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Think of discipline as a form of teaching, not a form of punishment. Your child needs to learn how to get along with others and stay safe. He's an eager student, but the most important lessons — sharing, patience, cooperation, caution — will take a few years to sink in. As his main teacher, it's your job to reinforce the lessons with consistency, patience, and compassion.
Consistency is especially important for toddlers. If Mom's computer was off-limits yesterday, it should be off-limits today. And don't worry about repeating yourself. A toddler may need to hear something literally a hundred times before he gets the message.
When he does misbehave, he doesn't need a lecture. Give him a firm "no," perhaps with a quick explanation such as "you could get hurt" or "that's not a toy." Then redirect him to a more desirable activity. Toddlers have short attention spans, so he'll probably be happy to move on.
Time-outs can be helpful, but few children understand the concept until they're at least 3 years old. For a younger child, time-outs are confusing and frustrating. If your child is old enough to understand time-outs, use them sparingly and limit them to three minutes or less — just long enough for your child to get control of himself. Put him in a "naughty chair" instead of sending him to his room — you don't want him to associate his room with punishment. Consider sitting with him. He'll probably calm down faster, and you could use the break, too.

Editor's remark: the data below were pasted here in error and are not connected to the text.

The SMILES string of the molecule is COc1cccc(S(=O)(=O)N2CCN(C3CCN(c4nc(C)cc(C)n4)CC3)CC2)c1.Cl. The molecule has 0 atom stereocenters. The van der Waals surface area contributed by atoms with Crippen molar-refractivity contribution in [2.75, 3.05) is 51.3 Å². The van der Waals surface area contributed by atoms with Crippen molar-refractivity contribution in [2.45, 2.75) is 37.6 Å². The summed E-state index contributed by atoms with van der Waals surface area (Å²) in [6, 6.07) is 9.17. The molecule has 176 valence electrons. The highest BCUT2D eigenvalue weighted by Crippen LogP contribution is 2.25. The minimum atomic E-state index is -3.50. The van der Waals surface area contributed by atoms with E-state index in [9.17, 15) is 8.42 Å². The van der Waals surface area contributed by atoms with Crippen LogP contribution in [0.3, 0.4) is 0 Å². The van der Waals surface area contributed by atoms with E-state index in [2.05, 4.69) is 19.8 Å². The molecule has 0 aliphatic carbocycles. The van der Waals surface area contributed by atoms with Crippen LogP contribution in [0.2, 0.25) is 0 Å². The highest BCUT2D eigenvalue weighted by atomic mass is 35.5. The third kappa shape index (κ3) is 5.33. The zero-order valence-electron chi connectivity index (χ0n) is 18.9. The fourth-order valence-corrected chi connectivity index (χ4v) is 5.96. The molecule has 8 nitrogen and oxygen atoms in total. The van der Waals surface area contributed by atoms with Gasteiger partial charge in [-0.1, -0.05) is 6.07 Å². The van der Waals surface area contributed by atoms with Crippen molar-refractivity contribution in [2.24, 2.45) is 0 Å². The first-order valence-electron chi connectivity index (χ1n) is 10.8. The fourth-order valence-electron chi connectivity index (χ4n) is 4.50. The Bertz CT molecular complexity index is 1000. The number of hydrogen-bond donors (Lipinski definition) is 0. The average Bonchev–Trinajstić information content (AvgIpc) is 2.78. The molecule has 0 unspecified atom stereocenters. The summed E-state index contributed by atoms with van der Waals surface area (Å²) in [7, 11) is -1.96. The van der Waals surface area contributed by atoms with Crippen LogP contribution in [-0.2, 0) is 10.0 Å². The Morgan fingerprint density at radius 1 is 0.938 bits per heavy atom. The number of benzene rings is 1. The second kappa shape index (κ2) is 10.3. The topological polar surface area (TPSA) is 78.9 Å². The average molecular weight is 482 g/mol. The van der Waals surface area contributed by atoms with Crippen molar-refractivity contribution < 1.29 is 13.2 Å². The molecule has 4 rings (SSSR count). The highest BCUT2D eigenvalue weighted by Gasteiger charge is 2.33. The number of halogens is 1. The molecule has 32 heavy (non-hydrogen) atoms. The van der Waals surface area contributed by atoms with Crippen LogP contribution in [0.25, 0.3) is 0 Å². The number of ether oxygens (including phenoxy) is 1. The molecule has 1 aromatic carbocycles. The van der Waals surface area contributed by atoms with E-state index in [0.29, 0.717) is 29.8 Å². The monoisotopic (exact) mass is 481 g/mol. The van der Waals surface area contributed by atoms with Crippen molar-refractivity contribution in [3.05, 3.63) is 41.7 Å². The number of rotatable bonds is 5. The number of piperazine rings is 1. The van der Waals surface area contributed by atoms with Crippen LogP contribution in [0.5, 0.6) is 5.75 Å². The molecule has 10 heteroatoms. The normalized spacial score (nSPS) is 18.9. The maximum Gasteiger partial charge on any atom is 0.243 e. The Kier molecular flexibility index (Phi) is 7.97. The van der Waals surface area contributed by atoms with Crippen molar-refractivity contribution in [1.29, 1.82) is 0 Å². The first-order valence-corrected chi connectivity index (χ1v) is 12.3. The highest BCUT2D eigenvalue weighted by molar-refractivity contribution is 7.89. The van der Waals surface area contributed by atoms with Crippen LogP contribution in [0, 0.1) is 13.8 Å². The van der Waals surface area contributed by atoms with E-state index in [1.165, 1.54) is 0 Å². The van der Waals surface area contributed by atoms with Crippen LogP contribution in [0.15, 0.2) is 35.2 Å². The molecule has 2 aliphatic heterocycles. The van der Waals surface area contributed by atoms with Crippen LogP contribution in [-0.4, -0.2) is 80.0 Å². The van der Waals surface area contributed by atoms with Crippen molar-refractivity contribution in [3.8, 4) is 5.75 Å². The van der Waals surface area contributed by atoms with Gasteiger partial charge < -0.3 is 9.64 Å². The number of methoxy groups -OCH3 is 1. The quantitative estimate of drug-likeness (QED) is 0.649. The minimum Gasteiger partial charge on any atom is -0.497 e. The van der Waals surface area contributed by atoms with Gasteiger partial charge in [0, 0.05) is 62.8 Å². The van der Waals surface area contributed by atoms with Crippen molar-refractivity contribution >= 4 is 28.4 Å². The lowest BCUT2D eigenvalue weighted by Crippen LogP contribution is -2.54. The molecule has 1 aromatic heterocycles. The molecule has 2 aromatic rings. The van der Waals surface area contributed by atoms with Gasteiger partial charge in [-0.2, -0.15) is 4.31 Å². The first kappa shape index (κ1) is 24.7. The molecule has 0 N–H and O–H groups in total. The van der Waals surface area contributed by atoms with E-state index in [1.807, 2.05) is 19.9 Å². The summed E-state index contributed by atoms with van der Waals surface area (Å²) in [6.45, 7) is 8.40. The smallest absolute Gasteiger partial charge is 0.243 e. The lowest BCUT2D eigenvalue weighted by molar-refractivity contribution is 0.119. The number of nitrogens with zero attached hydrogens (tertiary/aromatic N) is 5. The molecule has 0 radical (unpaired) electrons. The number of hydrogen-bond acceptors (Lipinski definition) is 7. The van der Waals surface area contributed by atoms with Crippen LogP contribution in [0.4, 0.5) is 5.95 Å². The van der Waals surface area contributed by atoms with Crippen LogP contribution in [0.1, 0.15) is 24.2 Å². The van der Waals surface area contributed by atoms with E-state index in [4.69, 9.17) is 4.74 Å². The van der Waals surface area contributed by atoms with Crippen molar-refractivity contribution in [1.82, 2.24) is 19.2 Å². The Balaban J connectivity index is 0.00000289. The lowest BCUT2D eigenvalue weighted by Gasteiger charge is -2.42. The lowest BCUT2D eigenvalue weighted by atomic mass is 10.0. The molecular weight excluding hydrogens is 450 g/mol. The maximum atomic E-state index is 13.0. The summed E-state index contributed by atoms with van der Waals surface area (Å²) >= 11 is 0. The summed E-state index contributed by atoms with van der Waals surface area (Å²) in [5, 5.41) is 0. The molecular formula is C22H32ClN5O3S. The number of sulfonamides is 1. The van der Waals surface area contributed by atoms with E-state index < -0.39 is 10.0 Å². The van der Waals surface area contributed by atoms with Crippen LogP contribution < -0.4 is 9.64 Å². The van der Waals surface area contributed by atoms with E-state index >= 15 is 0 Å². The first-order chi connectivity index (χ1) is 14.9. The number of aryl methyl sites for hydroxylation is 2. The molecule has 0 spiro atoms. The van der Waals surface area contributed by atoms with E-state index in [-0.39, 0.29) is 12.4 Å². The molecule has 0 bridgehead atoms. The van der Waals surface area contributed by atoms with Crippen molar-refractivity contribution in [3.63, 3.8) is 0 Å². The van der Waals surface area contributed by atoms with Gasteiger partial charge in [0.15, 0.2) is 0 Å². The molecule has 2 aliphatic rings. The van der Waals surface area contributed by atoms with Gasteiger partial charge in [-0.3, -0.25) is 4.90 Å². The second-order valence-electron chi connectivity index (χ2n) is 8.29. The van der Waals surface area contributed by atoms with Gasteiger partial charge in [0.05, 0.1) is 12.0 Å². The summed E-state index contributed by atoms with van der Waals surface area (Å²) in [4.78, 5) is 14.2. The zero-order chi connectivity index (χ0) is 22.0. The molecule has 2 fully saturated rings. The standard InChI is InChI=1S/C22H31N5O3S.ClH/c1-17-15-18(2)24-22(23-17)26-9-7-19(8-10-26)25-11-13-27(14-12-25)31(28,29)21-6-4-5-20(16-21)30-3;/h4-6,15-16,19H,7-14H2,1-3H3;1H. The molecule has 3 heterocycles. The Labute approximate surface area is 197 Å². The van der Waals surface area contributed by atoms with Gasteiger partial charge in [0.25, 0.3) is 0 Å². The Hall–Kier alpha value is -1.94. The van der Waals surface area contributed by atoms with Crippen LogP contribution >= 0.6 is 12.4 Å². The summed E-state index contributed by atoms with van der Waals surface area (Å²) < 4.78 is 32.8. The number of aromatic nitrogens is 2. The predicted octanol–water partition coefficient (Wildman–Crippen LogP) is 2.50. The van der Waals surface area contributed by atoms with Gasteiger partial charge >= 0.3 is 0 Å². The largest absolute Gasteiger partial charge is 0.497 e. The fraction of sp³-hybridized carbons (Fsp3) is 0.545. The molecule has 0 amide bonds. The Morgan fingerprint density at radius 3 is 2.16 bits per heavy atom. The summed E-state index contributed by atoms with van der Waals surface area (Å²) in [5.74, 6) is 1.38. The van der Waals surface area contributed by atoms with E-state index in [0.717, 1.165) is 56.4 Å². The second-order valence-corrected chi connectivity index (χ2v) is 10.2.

No matter how badly your child is behaving, hitting shouldn't be an option. Spanks and slaps teach children to be afraid of their parents. And even though you would never intend to hurt your child, it's easy to lose control when you're angry. If you feel like hitting your child, give yourself a time-out until the feeling passes.
Discipline doesn't always have to be negative. Praise your child when you "catch" him being good, like sharing a toy with a friend or picking up a mess. He'll learn that he doesn't have to misbehave to get your attention.
Finally, make it as easy as possible for your child to do the right thing. Try to avoid putting him in situations he can't handle. For example, don't take him on long shopping trips when he's tired and hungry. And don't surround him with things he's not allowed to touch. If his world is cluttered with temptations, you'll spend all day saying "no." Try to maximize his opportunities to play and explore but minimize his chances to get into trouble.